Google's Chrome browser is probably our first choice, since most of us are probably using an Android device right now. Chrome is a great browser, for me it's faster and much more stable than Internet Explorer and Firefox. Which is a major reason why I love the Chromebook and Chrome OS idea so much. Since I spend most of my day inside Chrome, that's really all I need. Or at least most of what I need.
The Verge is reporting this afternoon that over the past few weeks Google has been updating their developer version of the Chrome browser to run what's essentially Chrome OS within Windows 8's "Metro" mode. Normally, Chrome just runs natively on the desktop like it does in previous versions of Windows. But you can also set it to launch within the Windows 8 "Metro-style" mode. These updates are massively different from what's in the stable build right now, and it's creating essentially a Chrome OS experience on top of Windows 8.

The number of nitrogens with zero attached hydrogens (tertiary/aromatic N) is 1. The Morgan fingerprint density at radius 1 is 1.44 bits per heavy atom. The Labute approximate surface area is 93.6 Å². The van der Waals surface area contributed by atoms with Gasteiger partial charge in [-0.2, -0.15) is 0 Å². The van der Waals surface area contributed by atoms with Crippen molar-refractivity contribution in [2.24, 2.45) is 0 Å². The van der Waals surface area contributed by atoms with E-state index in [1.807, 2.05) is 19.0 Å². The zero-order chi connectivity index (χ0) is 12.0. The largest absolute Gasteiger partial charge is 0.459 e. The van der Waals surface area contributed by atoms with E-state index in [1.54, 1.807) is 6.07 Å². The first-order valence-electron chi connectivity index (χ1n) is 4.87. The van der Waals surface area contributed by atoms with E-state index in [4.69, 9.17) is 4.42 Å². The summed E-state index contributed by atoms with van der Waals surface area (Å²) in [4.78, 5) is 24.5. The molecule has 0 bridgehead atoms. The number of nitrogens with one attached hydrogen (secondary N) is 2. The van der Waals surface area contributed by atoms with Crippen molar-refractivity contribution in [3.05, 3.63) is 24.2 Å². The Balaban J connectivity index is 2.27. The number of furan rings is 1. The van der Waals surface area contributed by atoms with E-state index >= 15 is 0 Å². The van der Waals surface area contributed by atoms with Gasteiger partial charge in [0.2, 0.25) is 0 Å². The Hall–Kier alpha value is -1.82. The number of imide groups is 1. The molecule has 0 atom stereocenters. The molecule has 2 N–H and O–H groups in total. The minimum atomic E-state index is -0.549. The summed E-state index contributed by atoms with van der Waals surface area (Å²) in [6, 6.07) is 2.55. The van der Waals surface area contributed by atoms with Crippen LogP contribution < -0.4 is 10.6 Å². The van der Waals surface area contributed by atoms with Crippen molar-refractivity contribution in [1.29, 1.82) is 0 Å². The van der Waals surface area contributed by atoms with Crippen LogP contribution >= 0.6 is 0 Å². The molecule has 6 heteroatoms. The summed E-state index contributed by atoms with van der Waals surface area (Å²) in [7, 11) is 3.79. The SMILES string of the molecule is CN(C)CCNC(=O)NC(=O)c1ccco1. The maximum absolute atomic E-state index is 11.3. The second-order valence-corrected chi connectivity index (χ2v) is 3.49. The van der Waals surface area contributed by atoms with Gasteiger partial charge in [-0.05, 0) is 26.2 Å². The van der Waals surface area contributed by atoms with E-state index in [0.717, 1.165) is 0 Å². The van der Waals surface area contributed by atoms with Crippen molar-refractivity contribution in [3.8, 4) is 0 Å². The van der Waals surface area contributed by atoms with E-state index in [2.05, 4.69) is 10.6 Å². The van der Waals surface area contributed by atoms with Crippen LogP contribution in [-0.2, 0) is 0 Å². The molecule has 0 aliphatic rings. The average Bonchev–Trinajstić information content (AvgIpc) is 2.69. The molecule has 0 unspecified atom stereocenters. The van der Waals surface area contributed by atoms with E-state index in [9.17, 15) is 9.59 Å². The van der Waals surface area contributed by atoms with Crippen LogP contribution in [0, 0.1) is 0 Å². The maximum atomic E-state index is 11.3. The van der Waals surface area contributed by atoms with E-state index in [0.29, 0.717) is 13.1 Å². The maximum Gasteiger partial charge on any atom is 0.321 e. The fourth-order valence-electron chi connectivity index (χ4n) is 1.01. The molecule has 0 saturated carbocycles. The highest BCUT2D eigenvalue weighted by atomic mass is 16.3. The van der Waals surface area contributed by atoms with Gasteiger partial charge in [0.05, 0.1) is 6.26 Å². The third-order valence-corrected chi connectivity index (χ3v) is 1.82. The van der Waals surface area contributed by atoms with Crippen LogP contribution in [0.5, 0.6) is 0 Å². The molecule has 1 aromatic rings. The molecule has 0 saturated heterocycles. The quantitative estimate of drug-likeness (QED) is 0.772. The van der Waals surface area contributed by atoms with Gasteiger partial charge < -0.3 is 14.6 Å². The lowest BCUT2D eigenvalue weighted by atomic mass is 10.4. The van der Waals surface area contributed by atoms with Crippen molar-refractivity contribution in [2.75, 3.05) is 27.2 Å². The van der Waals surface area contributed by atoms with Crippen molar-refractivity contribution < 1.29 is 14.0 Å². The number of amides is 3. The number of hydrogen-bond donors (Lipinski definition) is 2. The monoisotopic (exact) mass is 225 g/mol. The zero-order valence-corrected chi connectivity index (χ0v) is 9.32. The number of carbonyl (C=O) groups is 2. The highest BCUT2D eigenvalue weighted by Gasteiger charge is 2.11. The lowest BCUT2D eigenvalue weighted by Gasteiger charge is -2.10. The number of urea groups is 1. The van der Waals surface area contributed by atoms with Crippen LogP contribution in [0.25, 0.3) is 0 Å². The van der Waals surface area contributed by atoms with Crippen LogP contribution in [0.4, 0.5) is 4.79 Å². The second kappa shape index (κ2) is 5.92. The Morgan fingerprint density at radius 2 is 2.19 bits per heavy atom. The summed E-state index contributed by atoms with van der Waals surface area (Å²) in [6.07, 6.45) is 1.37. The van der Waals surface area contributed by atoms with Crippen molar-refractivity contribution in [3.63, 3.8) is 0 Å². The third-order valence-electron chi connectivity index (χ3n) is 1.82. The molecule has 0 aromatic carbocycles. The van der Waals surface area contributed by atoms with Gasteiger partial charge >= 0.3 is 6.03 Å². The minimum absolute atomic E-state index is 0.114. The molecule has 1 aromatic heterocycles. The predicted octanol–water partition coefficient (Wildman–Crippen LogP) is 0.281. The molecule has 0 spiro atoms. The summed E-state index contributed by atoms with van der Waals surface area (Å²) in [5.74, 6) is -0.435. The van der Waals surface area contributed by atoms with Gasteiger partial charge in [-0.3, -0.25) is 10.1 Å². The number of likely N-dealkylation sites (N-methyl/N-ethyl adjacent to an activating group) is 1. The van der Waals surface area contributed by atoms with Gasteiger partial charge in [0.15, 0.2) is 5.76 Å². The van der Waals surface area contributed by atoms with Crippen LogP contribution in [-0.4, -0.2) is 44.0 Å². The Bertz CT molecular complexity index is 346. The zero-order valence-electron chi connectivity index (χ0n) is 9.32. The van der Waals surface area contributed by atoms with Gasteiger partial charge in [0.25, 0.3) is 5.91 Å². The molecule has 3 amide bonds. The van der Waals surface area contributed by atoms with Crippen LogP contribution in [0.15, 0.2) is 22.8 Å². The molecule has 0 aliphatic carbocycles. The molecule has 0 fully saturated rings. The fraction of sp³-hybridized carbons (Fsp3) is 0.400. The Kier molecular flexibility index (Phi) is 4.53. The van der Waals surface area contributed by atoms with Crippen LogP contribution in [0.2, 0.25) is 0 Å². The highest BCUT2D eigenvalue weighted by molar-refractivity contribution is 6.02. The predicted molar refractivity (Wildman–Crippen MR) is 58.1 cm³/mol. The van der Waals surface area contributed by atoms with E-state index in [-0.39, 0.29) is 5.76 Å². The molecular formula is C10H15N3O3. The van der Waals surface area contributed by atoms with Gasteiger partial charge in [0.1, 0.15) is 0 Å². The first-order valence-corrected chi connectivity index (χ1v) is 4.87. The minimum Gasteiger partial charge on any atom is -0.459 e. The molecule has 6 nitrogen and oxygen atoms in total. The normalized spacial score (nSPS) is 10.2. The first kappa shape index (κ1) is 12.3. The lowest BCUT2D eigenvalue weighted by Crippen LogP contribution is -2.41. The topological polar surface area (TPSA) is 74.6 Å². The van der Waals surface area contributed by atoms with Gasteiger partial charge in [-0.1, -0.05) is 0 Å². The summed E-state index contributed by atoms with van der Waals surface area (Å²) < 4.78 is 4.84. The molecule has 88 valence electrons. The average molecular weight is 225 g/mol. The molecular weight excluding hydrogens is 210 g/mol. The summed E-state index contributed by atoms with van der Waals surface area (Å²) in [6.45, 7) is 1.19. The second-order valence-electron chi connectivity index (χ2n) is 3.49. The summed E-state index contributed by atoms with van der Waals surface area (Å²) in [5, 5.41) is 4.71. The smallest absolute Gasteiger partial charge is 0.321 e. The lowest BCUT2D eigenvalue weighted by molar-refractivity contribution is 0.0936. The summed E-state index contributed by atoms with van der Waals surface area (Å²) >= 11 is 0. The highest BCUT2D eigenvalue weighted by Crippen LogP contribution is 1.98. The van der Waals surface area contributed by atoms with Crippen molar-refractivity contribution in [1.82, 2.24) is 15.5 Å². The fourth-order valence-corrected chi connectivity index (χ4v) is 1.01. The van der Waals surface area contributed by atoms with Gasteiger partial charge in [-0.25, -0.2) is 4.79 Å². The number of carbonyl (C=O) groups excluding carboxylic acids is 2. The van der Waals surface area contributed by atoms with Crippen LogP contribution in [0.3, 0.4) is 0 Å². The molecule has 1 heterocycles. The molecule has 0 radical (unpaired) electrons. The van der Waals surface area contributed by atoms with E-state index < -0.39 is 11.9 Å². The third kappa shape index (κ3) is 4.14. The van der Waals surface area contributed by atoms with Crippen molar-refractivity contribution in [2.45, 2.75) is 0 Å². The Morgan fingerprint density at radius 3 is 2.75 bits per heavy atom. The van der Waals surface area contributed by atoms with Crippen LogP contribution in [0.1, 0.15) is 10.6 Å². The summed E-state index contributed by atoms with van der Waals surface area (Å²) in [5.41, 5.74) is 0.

The latest developer channel release the interface and functionality is identical to Chrome OS. There's even a shelf with Chrome, Gmail, Google, Docs, and YouTube icons that can be arranged at the bottom, left and right of the screen. You can also create multiple Chrome windows and arrange them however you'd like. Additionally there's an app launcher in the lower left-hand corner.
It's quite interesting to see Google doing this, but then again it's not like Chrome OS is all that different from Chrome in general. It's mostly just the desktop and taskbar that are different in Chrome OS, which you now have in the Metro version of Chrome. It's also great for those that are thinking of getting a Chromebook. If you have Windows 8, you can try out Chrome OS right there on your computer and see if Chrome OS is right for you without purchasing a Chromebook. Sounds like an awesome idea.